Category Archives: Manufacturing

McGinty Machine has contract on part of the former Big Dog Motorcycles space

WICHITA — In late December, Have You Heard? reported that part of the former Big Dog Motorcycles space at 1520 E. Douglas is under contract.

There’s still not a done deal for the 20,000-square-foot warehouse space near Douglas and Hydraulic, which is east of where Big Dog’s 60,000-square-foot showroom was, but now it’s clear who the potential buyer is.

Nearby neighbor Don McGinty is eyeing the space for his McGinty Machine, which is in a 43,000 square-foot building at First and Hydraulic.

“We’re doing our due diligence now,” McGinty says. “It won’t be definite until I say I really want it.”

It depends on whether he can get tax abatements on the property and new machinery he wants to buy. McGinty says he’s looking at a $3 million to $5 million expansion. He says he’s likely to hire 10 to 15 people over the next couple of years.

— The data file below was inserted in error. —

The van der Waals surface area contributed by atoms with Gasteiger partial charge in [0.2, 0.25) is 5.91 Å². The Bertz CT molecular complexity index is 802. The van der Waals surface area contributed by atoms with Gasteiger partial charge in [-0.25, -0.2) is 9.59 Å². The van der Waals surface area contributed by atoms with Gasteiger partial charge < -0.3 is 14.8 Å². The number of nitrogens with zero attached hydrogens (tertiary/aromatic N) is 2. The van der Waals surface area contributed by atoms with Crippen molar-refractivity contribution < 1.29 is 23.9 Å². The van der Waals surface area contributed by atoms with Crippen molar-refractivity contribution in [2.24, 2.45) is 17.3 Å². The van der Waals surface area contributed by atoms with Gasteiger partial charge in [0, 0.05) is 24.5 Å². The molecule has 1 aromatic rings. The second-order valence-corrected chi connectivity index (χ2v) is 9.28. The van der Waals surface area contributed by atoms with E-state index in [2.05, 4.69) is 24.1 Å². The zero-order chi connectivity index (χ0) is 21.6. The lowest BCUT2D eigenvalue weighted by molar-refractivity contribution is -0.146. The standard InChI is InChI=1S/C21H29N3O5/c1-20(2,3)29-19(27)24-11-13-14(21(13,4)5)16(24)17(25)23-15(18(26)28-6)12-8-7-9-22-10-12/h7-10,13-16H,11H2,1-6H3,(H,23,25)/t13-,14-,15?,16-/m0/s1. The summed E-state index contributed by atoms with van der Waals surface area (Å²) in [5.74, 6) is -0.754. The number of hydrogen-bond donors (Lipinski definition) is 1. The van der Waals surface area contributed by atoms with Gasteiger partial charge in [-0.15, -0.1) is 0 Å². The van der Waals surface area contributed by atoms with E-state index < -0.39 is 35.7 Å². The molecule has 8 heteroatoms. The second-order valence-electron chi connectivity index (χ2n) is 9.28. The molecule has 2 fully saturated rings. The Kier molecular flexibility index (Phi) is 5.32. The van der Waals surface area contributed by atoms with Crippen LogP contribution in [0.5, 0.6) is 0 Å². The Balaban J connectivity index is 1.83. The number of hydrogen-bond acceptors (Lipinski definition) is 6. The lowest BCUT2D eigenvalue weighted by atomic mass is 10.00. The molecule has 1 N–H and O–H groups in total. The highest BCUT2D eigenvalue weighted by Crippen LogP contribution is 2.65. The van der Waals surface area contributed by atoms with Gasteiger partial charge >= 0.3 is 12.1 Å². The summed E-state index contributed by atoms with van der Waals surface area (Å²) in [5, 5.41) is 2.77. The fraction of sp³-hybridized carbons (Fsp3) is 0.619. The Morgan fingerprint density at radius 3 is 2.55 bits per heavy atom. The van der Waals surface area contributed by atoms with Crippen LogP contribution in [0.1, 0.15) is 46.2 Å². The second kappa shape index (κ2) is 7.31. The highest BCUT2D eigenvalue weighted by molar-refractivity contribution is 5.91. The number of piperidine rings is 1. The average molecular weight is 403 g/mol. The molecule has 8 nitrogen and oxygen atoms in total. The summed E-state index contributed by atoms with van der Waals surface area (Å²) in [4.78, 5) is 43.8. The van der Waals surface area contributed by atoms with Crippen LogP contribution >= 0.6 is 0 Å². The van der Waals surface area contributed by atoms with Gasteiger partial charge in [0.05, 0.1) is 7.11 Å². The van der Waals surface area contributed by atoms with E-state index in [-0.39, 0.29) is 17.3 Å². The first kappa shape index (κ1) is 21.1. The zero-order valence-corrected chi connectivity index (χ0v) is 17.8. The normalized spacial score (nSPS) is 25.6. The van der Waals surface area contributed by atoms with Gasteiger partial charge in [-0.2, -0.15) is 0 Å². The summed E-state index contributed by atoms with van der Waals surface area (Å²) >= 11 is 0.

“We’re just kicking it up a notch,” McGinty says.

That includes likely developing a sheet metal fabrication shop that will do table-top assemblies to serve aircraft companies.

“In the future, they’re going to want (us) to build the small assemblies, maybe to go into the bigger assemblies,” McGinty says.

His father and uncle started the company in the 1940s by making small aircraft parts.

“Now we go up to 40-foot long,” McGinty says.

More and more, he says, aircraft companies want their machine shop vendors to be one-stop shops for all their parts needs.

“That’s the direction we’re moving,” McGinty says.

To make that possible, his first choice is to expand into the Big Dog space. If he doesn’t get the abatements, though, McGinty says he might have to look elsewhere.

“It’s not really my desire,” he says.

McGinty thinks abatements make sense for Wichita for a couple of reasons.

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A Box 4 U expands into finishing work for its blast-resistant modules

WICHITA — Wichita-based A Box 4 U is expanding its blast-resistant module business.

Since the mid-1990s, Jeff Lange’s company has sold and leased blast-resistant modules for petroleum refineries and chemical plants.

“We create a safe haven for employees,” says John Potts, who is in sales for the company.

The modules could be an office, a factory or even a restroom.

Now, instead of solely using a third-party fabricator to make the boxes, the company is going to begin doing its own finishing work to help with the process.